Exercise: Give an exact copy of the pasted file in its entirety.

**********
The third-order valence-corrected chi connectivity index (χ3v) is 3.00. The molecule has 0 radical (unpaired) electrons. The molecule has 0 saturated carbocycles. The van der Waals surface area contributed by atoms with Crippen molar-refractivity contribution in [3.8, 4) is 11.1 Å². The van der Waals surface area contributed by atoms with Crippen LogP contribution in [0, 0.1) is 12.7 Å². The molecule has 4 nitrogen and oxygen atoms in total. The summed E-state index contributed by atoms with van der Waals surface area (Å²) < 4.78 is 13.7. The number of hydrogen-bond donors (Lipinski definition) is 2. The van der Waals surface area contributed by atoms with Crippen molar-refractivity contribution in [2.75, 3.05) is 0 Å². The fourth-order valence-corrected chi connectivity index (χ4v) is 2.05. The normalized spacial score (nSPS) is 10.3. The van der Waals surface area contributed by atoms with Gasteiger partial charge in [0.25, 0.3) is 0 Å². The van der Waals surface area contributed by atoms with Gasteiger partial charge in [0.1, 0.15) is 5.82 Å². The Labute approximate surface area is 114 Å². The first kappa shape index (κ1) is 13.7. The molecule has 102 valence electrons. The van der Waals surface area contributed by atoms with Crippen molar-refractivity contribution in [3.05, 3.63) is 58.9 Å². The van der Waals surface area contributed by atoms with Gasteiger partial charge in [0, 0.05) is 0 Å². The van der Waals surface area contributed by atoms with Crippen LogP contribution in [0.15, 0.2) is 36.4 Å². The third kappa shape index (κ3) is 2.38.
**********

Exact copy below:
The third-order valence-corrected chi connectivity index (χ3v) is 3.00. The molecule has 0 radical (unpaired) electrons. The molecule has 0 saturated carbocycles. The van der Waals surface area contributed by atoms with Crippen molar-refractivity contribution in [3.8, 4) is 11.1 Å². The van der Waals surface area contributed by atoms with Crippen LogP contribution in [0, 0.1) is 12.7 Å². The molecule has 4 nitrogen and oxygen atoms in total. The summed E-state index contributed by atoms with van der Waals surface area (Å²) < 4.78 is 13.7. The number of hydrogen-bond donors (Lipinski definition) is 2. The van der Waals surface area contributed by atoms with Crippen molar-refractivity contribution in [2.75, 3.05) is 0 Å². The fourth-order valence-corrected chi connectivity index (χ4v) is 2.05. The normalized spacial score (nSPS) is 10.3. The van der Waals surface area contributed by atoms with Gasteiger partial charge in [0.25, 0.3) is 0 Å². The van der Waals surface area contributed by atoms with Gasteiger partial charge in [0.1, 0.15) is 5.82 Å². The Labute approximate surface area is 114 Å². The first kappa shape index (κ1) is 13.7. The molecule has 102 valence electrons. The van der Waals surface area contributed by atoms with Crippen molar-refractivity contribution in [3.05, 3.63) is 58.9 Å². The van der Waals surface area contributed by atoms with Gasteiger partial charge in [0, 0.05) is 0 Å². The van der Waals surface area contributed by atoms with Crippen LogP contribution in [0.15, 0.2) is 36.4 Å². The third kappa shape index (κ3) is 2.38.